Complex and precisely orchestrated genetic programs contribute to the generation, migration, and maturation of cortical GABAergic interneurons (cIN). Yet, little is known about the signals that mediate the rapid alterations in gene expression that are required for cINs to transit through a series of developmental steps leading to their mature properties in the cortex. Here, we investigated the function of post-transcriptional regulation of gene expression by microRNAs on the development of cIN precursors. We find that conditional removal of the RNAseIII enzyme Dicer reduces the number of cINs in the adult mouse. Dicer is further necessary for the morphological and molecular maturation of cINs. Loss of mature miRNAs affects cINs development by impairing migration and differentiation of this cell type, while leaving proliferation of progenitors unperturbed. These developmental defects closely matched the abnormal expression of molecules involved in apoptosis and neuronal specification. In addition, we identified several miRNAs that are selectively upregulated in the postmitotic cINs, consistent with a role of miRNAs in the post-transcriptional control of the differentiation and apoptotic programs essential for cIN maturation. Thus, our results indicate that cIN progenitors require Dicer-dependent mechanisms to fine-tune the migration and maturation of cINs.
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http://dx.doi.org/10.1093/cercor/bht426DOI Listing
http://www.ncbi.nlm.nih.gov/pmc/articles/PMC4459287PMC
July 2015

Oxytocin enhances hippocampal spike transmission by modulating fast-spiking interneurons.

Nature 2013 Aug 4;500(7463):458-62. Epub 2013 Aug 4.

Department of Molecular and Cellular Physiology, 279 Campus Drive, Stanford University School of Medicine, Stanford, California 94305, USA.

Neuromodulatory control by oxytocin is essential to a wide range of social, parental and stress-related behaviours. Autism spectrum disorders (ASD) are associated with deficiencies in oxytocin levels and with genetic alterations of the oxytocin receptor (OXTR). Thirty years ago, Mühlethaler et al. found that oxytocin increases the firing of inhibitory hippocampal neurons, but it remains unclear how elevated inhibition could account for the ability of oxytocin to improve information processing in the brain. Here we describe in mammalian hippocampus a simple yet powerful mechanism by which oxytocin enhances cortical information transfer while simultaneously lowering background activity, thus greatly improving the signal-to-noise ratio. Increased fast-spiking interneuron activity not only suppresses spontaneous pyramidal cell firing, but also enhances the fidelity of spike transmission and sharpens spike timing. Use-dependent depression at the fast-spiking interneuron-pyramidal cell synapse is both necessary and sufficient for the enhanced spike throughput. We show the generality of this novel circuit mechanism by activation of fast-spiking interneurons with cholecystokinin or channelrhodopsin-2. This provides insight into how a diffusely delivered neuromodulator can improve the performance of neural circuitry that requires synapse specificity and millisecond precision.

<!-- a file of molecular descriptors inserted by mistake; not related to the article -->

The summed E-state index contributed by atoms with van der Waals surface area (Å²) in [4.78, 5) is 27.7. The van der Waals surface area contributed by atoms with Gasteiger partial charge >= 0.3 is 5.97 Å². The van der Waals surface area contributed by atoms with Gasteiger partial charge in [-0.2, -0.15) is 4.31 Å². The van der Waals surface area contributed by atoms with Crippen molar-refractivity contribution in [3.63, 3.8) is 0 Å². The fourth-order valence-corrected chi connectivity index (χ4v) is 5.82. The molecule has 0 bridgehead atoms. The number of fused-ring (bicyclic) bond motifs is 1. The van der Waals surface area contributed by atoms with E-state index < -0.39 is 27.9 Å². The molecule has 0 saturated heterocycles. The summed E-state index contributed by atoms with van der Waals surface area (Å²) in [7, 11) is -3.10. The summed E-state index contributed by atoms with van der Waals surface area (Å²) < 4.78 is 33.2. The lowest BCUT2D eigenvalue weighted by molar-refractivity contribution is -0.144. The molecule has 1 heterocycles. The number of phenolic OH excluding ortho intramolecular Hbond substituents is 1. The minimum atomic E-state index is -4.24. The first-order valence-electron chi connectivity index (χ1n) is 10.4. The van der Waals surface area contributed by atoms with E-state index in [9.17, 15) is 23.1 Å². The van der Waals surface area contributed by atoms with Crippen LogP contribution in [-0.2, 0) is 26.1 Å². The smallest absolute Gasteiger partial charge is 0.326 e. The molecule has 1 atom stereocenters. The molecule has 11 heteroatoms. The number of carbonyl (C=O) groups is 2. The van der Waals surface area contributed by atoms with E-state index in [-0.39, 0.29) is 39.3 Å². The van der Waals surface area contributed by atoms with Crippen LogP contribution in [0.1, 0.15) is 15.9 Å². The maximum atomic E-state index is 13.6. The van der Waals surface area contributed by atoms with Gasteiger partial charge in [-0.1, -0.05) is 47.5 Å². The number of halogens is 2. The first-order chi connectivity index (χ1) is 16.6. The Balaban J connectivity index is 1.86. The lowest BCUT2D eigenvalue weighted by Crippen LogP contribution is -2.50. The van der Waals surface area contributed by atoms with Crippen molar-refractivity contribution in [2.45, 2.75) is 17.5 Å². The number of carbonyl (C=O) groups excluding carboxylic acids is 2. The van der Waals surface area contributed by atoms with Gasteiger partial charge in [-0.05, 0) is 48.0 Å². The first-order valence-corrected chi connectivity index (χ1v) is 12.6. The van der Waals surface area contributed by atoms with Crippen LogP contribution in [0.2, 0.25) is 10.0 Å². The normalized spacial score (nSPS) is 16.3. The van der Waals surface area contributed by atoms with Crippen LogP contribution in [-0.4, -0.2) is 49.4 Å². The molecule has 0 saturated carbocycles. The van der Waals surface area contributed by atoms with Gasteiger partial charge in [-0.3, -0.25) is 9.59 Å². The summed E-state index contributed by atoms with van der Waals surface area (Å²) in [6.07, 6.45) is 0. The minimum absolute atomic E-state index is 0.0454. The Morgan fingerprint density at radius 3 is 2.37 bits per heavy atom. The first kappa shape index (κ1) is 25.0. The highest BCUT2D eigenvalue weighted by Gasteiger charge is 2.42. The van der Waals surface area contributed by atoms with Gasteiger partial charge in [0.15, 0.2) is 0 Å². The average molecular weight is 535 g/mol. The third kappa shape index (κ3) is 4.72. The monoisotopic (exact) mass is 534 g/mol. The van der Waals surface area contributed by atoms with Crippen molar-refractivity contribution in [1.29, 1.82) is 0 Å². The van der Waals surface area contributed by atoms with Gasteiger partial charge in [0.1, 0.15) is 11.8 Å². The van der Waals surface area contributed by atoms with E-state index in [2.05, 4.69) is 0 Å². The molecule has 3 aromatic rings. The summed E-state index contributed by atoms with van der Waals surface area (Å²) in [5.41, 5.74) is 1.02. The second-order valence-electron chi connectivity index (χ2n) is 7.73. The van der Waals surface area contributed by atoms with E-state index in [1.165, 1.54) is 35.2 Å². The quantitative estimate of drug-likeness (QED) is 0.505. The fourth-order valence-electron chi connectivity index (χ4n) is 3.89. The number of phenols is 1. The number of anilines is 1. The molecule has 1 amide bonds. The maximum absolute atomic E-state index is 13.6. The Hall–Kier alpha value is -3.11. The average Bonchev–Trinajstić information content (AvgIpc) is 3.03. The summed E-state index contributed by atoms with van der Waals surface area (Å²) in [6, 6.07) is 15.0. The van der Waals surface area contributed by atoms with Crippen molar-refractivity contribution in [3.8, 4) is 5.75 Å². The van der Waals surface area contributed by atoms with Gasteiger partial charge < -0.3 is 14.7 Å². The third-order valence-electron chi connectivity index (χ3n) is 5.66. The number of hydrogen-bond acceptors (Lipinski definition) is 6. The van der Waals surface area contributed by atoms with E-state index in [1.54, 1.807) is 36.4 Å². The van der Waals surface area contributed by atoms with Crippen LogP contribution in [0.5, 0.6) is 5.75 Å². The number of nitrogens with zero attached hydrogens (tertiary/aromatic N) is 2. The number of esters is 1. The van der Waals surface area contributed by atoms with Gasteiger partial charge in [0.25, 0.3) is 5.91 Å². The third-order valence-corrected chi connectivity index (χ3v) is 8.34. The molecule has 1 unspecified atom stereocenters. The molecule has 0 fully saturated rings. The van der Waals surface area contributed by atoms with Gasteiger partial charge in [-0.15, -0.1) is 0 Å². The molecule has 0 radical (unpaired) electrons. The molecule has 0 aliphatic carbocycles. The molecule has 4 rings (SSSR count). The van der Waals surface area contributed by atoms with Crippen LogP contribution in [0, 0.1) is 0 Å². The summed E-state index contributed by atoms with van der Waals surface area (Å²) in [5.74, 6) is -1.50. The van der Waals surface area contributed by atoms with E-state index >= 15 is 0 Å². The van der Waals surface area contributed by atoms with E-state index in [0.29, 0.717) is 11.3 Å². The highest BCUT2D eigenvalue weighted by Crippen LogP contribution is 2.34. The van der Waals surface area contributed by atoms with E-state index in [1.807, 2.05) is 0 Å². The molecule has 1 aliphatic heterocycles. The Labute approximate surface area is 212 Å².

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http://dx.doi.org/10.1038/nature12330DOI Listing
http://www.ncbi.nlm.nih.gov/pmc/articles/PMC5283693PMC
August 2013

Neural circuits look forward.

Proc Natl Acad Sci U S A 2011 Sep 13;108(39):16137-8. Epub 2011 Sep 13.

New York University Neuroscience Institute, Department of Cell Biology and Neural Science, New York University School of Medicine, New York, NY 10016, USA.

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http://dx.doi.org/10.1073/pnas.1112842108DOI Listing
http://www.ncbi.nlm.nih.gov/pmc/articles/PMC3182682PMC
September 2011